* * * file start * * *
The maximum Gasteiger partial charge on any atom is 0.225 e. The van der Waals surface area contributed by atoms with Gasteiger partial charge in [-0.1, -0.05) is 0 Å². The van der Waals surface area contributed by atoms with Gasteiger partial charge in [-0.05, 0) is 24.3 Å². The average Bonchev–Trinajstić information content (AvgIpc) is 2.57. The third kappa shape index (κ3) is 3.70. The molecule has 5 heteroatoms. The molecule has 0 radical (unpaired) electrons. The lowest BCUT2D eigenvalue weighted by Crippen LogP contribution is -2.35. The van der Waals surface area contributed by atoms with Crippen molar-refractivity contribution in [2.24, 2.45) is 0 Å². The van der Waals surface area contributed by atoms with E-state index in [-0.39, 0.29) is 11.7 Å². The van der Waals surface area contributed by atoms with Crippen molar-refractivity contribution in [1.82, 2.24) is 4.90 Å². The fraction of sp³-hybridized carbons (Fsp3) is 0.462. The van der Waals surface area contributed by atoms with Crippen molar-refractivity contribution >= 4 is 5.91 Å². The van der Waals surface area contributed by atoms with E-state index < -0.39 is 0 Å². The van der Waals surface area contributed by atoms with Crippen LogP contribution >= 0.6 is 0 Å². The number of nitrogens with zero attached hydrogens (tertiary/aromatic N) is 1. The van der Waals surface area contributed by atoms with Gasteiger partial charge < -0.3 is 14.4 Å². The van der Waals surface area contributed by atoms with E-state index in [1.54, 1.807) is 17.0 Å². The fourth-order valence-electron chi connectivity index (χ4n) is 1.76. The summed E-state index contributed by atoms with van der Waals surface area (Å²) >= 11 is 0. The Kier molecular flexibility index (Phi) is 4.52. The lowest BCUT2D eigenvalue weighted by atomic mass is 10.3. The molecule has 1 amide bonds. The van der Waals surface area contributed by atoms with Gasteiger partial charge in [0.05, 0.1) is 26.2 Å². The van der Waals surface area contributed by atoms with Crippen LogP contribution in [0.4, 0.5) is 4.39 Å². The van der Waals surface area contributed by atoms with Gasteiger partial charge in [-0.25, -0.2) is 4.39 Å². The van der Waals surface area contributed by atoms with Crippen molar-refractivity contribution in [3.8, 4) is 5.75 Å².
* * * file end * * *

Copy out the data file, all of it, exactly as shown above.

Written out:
The maximum Gasteiger partial charge on any atom is 0.225 e. The van der Waals surface area contributed by atoms with Gasteiger partial charge in [-0.1, -0.05) is 0 Å². The van der Waals surface area contributed by atoms with Gasteiger partial charge in [-0.05, 0) is 24.3 Å². The average Bonchev–Trinajstić information content (AvgIpc) is 2.57. The third kappa shape index (κ3) is 3.70. The molecule has 5 heteroatoms. The molecule has 0 radical (unpaired) electrons. The lowest BCUT2D eigenvalue weighted by Crippen LogP contribution is -2.35. The van der Waals surface area contributed by atoms with Crippen molar-refractivity contribution in [2.24, 2.45) is 0 Å². The van der Waals surface area contributed by atoms with E-state index in [-0.39, 0.29) is 11.7 Å². The van der Waals surface area contributed by atoms with Crippen molar-refractivity contribution in [1.82, 2.24) is 4.90 Å². The fraction of sp³-hybridized carbons (Fsp3) is 0.462. The van der Waals surface area contributed by atoms with Crippen molar-refractivity contribution >= 4 is 5.91 Å². The van der Waals surface area contributed by atoms with E-state index < -0.39 is 0 Å². The van der Waals surface area contributed by atoms with Crippen LogP contribution >= 0.6 is 0 Å². The number of nitrogens with zero attached hydrogens (tertiary/aromatic N) is 1. The van der Waals surface area contributed by atoms with Gasteiger partial charge < -0.3 is 14.4 Å². The van der Waals surface area contributed by atoms with E-state index in [1.54, 1.807) is 17.0 Å². The fourth-order valence-electron chi connectivity index (χ4n) is 1.76. The summed E-state index contributed by atoms with van der Waals surface area (Å²) >= 11 is 0. The Kier molecular flexibility index (Phi) is 4.52. The lowest BCUT2D eigenvalue weighted by atomic mass is 10.3. The molecule has 1 amide bonds. The van der Waals surface area contributed by atoms with Gasteiger partial charge in [0.05, 0.1) is 26.2 Å². The van der Waals surface area contributed by atoms with Crippen LogP contribution in [0.4, 0.5) is 4.39 Å². The van der Waals surface area contributed by atoms with Gasteiger partial charge in [-0.25, -0.2) is 4.39 Å². The van der Waals surface area contributed by atoms with Crippen molar-refractivity contribution in [3.8, 4) is 5.75 Å².